Bowen also sent this to THE PLANET, in response to the many comments made on the site:
|@Insider and SI: Thank you for explaining that we do, in fact, serve all students at BART. Your assessment is spot on. Our student demographics should speak for themselves.
@Terry: We sent a copy of the request to include Pittsfield in our charter to Alf Barbalunga, Gordon Noseworthy and Mayor Bianchi. I met personally with Noseworthy and Bianchi.
@ BobbyD: It is a mistake to only look at achievement levels when assessing performance; you must also look at growth of students over time, using the state’s student growth percentile model. This is especially true when evaluating a school like ours, that starts at 6th grade (not kindergarten) and draws from a number of districts. Using a combination of these metrics, the state has deemed BART to be a “level 1″ school – within the top 25% of districts statewide.
@Everyone: Please – call us to visit the school. We would love to give you a tour so you can assess BART for yourself. We also have many volunteer opportunities – from one-time events to regular roles in the school. We’d be happy to have you involved!
Julia Bowen is the type of educator desperately needed in today’s public school system. In addition to her leadership at BArT, Bowen is a member of the Accountability and Assistance Advisory Council at the state Department of Education. She is also a member of the Berkshire Compact for Higher Education. Her past experience includes the directorship of the Massachusetts Center for Charter Public School Excellence. She was educated at Dartmouth College.
We thank Bowen for her commitment to young people. THE PLANET has long been a proponent of Bowen. We had her on our radio show before BArT had opened for its first class. “The Dan Valenti Show,” in fact, broke the story of BArT. We have been a friend of the school all along.
DICK STOCKWELL: SOLID CHOICE FOR LICENSING BOARD
Speaking of friends, THE PLANET applauds Mayor Dan Bianchi for his selection of a nominee to succeed Butch Pisani on the Pittsfield Licensing Board.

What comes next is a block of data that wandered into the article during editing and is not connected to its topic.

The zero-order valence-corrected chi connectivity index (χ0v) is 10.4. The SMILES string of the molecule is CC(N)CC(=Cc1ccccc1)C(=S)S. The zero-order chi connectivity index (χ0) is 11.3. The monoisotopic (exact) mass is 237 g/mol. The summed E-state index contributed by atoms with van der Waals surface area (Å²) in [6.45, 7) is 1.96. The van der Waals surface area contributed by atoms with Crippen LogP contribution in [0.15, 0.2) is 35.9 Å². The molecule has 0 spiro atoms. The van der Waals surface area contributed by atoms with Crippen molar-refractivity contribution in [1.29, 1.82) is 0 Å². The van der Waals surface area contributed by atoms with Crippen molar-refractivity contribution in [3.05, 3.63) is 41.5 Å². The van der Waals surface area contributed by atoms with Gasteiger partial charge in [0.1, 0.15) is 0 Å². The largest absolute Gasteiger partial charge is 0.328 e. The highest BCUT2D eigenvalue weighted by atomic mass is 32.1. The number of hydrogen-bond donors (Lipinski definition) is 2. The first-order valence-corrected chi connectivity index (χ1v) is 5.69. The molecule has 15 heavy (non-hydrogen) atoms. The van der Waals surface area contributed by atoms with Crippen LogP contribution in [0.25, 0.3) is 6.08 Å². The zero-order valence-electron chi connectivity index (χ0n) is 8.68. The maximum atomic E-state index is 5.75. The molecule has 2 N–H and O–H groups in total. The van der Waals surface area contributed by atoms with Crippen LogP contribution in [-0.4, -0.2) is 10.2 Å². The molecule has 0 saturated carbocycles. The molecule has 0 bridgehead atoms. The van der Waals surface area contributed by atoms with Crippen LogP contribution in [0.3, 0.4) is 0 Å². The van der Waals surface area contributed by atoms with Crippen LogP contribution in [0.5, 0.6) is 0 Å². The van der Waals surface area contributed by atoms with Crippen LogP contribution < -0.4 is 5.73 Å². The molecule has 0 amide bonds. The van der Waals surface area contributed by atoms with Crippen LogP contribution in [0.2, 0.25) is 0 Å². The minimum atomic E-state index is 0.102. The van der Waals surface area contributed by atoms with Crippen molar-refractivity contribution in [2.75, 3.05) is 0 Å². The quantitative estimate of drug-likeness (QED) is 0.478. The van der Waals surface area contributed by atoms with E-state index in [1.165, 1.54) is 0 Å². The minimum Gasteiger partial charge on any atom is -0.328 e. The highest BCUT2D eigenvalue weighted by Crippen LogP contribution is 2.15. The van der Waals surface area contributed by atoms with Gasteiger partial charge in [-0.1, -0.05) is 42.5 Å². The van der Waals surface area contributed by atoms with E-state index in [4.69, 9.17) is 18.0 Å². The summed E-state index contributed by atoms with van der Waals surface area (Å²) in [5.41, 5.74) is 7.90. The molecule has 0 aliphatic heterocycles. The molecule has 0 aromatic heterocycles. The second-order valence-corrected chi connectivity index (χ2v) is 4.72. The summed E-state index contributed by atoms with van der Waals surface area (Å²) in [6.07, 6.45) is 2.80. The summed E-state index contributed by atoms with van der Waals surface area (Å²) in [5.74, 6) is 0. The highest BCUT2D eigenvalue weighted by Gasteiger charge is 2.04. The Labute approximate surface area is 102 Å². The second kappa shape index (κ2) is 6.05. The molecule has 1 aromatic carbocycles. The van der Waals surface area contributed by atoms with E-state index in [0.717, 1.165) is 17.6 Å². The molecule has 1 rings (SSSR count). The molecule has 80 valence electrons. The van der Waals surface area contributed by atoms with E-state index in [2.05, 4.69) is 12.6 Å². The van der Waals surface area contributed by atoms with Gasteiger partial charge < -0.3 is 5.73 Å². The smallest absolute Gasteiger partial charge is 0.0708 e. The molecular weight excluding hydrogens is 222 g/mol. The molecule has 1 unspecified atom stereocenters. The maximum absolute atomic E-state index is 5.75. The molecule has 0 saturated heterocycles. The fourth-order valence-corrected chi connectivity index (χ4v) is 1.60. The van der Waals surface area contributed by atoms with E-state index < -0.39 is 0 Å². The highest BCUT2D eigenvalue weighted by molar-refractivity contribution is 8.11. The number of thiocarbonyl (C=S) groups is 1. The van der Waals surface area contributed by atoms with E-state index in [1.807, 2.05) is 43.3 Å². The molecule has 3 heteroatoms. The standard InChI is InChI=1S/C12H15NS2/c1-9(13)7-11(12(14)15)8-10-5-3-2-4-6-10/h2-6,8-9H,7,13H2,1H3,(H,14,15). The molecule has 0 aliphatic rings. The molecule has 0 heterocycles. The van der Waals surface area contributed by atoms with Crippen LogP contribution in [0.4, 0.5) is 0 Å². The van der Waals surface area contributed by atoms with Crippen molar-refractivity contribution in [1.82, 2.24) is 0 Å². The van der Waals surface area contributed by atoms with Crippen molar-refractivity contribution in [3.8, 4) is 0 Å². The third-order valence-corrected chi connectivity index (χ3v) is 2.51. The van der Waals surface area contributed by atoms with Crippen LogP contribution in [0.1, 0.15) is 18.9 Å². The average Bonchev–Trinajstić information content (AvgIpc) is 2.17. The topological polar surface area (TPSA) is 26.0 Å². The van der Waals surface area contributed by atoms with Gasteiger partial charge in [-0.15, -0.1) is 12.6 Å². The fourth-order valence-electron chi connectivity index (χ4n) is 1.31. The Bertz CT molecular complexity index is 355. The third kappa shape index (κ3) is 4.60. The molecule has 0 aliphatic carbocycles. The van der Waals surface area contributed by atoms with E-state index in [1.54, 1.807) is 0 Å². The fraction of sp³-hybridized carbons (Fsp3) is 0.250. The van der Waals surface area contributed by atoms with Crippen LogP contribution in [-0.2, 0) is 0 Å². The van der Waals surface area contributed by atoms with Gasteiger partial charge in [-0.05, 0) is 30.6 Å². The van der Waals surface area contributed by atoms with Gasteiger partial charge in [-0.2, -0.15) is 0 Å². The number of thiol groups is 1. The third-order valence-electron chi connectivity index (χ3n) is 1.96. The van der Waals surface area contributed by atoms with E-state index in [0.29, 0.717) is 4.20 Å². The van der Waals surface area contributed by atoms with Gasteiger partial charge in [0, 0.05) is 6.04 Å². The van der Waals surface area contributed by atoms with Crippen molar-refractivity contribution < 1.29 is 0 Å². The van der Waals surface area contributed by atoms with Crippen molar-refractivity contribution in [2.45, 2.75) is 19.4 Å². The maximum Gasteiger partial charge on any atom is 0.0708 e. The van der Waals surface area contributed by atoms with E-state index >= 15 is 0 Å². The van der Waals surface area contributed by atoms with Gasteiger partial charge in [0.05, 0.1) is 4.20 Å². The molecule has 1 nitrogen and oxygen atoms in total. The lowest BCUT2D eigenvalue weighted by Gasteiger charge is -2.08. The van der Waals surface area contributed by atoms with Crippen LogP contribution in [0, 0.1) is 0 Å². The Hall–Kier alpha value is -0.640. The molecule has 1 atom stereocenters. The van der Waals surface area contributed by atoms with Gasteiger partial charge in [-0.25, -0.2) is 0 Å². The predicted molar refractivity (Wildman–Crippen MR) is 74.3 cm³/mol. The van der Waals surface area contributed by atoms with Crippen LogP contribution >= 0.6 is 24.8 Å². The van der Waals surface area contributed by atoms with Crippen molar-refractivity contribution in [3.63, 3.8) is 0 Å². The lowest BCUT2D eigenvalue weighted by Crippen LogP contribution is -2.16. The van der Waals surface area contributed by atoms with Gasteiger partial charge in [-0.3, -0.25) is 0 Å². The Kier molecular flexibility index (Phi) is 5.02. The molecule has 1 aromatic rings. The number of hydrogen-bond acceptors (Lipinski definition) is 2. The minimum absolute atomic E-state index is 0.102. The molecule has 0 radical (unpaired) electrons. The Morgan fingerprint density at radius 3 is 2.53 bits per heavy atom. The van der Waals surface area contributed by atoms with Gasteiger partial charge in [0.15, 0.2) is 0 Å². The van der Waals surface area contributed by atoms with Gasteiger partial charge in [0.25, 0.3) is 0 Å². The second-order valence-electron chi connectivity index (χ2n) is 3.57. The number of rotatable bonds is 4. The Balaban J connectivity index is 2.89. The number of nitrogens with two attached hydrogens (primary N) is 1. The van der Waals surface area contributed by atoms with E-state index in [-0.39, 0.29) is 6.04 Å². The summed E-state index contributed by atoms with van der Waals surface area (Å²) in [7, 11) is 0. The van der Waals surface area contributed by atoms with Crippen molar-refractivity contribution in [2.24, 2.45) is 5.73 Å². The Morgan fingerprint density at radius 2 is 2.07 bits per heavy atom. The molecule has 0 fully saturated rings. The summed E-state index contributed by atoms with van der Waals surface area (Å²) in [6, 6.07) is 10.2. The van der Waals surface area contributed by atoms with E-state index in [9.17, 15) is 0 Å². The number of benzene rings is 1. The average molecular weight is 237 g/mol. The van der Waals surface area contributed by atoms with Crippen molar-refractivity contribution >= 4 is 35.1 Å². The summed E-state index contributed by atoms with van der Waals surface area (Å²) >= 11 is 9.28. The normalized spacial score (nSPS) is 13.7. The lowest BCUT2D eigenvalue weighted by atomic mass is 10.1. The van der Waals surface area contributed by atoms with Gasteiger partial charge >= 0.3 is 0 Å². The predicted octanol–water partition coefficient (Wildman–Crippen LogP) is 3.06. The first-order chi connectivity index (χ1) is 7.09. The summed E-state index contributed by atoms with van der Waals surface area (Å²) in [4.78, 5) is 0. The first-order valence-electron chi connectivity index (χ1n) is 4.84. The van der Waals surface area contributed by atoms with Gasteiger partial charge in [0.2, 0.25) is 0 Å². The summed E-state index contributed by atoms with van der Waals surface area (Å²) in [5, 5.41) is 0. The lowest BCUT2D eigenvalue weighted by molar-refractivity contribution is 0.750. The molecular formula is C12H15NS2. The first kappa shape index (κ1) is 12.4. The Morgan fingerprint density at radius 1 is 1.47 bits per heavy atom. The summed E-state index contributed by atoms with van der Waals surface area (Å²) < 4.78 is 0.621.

Bianchi has nominated Dick Stockwell to succeed Albert Pisani on the board. News of this sort can hardly be considered earth-shaking, but anything involving the larger-than-life Stockwell can invoke thunder — a good kind of thunder.
THE PLANET goes back a long time with Stockwell, an imposing, Andre-the-Giant type of figure who never lost his thick Boston accent. He used to be the day manager at Nel’s Restaurant downstairs in what is now space occupied by the juvenile courts. What a downgrade of space, literally going as it has from soup to nuts: Aunt Rose‘s homemade soups and sauces to the nut jobs that try the times and clog our youngin’ court system. THE PLANET whiled away many a lunch hour downing Aunt’s Rose’s spaghetti and Stockwell’s stories.
Stockwell is kin to (and rather resembles) the late, great American League umpire Bill Summers. Yes, that is the same Bill Summers who called Jackie Robinson safe on a steal of home in Game One of the 1955 World Series. To this day, Yogi Berra insists he slapped the tag on Robinson in time to get the out. Google the film of this famous play, and you will see the meaning of steadfastness in the midst of pressurized rage.
Stockwell has a long history of volunteer public service. THE PLANET endorses this selection for the Licensing Board. We know our right honorable good friends on the city council will unanimously approve.
GETTING THAT ‘UH-OH’ FEELING FROM THE PITTSFIELD CHARTER COMMISSION
Even as we speak, in Pittsfield, there is a collection of well-meaning citizens who have volunteered to sit on a committee.
That’s our first clue to be on alert. “Well meaning” and “committee” are two terms THE PLANET has come to abhor. “Well meaning” often is used as a euphemism for incompetence, ejecting common sense the way a pumped Winchester tosses out a cartridge after squeezing off a round. “Committee” too often in Pittsfield indicates a collection of timid acolytes that debate, deliberate, discuss, and gum the issue at hand before arriving on a solution characterized by its love of the least common denominator and its willingness to please the reigning GOBs. Such committee’s in fact, often feature a blend of GOBs and GOB-wannabes.
Be clear: THE PLANET does not yet ascribe this characterization to Pittsfield’s Charter Review Study Committee, though the early returns lean that way. FInd our more on tomorrow’s PLANET.
“WAS HE FREE? WAS HE HAPPY? THE QUESTION IS ABSURD: HAD ANYTHING BEEN WRONG, WE CERTAINLY SHOULD HAVE HEARD.” — W.H. AUDEN, CLOSING LINES TO HIS GREAT POEM ON CIVICS, “THE UNKNOWN CITIZEN.”
“OPEN THE WINDOW, AUNT MILLIE.”
LOVE TO ALL.